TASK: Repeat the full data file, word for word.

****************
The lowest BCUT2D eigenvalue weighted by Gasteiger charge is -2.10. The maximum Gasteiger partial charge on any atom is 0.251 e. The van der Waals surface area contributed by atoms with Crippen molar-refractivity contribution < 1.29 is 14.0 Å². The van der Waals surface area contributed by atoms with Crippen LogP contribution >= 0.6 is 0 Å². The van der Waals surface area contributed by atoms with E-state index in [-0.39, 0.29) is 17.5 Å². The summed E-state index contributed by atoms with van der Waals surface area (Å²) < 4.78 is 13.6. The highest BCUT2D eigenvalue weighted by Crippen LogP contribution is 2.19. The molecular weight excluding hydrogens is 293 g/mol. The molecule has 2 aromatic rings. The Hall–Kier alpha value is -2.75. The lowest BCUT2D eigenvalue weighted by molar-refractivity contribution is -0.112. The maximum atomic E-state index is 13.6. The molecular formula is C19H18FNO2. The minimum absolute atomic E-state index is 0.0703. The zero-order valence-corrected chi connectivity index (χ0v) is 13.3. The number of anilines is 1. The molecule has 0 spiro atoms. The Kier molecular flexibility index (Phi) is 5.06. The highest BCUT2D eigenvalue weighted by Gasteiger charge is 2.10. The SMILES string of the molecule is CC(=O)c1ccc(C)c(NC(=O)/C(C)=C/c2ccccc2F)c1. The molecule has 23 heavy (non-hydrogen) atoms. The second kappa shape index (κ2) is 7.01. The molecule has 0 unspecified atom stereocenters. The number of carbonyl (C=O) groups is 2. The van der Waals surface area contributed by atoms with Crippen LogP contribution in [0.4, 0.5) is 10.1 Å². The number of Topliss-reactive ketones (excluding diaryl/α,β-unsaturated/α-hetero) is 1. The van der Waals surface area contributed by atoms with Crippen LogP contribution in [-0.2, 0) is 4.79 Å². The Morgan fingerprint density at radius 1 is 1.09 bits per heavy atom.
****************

The lowest BCUT2D eigenvalue weighted by Gasteiger charge is -2.10. The maximum Gasteiger partial charge on any atom is 0.251 e. The van der Waals surface area contributed by atoms with Crippen molar-refractivity contribution < 1.29 is 14.0 Å². The van der Waals surface area contributed by atoms with Crippen LogP contribution >= 0.6 is 0 Å². The van der Waals surface area contributed by atoms with E-state index in [-0.39, 0.29) is 17.5 Å². The summed E-state index contributed by atoms with van der Waals surface area (Å²) < 4.78 is 13.6. The highest BCUT2D eigenvalue weighted by Crippen LogP contribution is 2.19. The molecular weight excluding hydrogens is 293 g/mol. The molecule has 2 aromatic rings. The Hall–Kier alpha value is -2.75. The lowest BCUT2D eigenvalue weighted by molar-refractivity contribution is -0.112. The maximum atomic E-state index is 13.6. The molecular formula is C19H18FNO2. The minimum absolute atomic E-state index is 0.0703. The zero-order valence-corrected chi connectivity index (χ0v) is 13.3. The number of anilines is 1. The molecule has 0 spiro atoms. The Kier molecular flexibility index (Phi) is 5.06. The highest BCUT2D eigenvalue weighted by Gasteiger charge is 2.10. The SMILES string of the molecule is CC(=O)c1ccc(C)c(NC(=O)/C(C)=C/c2ccccc2F)c1. The molecule has 23 heavy (non-hydrogen) atoms. The second kappa shape index (κ2) is 7.01. The molecule has 0 unspecified atom stereocenters. The number of carbonyl (C=O) groups is 2. The van der Waals surface area contributed by atoms with Crippen LogP contribution in [0.4, 0.5) is 10.1 Å². The number of Topliss-reactive ketones (excluding diaryl/α,β-unsaturated/α-hetero) is 1. The van der Waals surface area contributed by atoms with Crippen LogP contribution in [-0.2, 0) is 4.79 Å². The Morgan fingerprint density at radius 1 is 1.09 bits per heavy atom.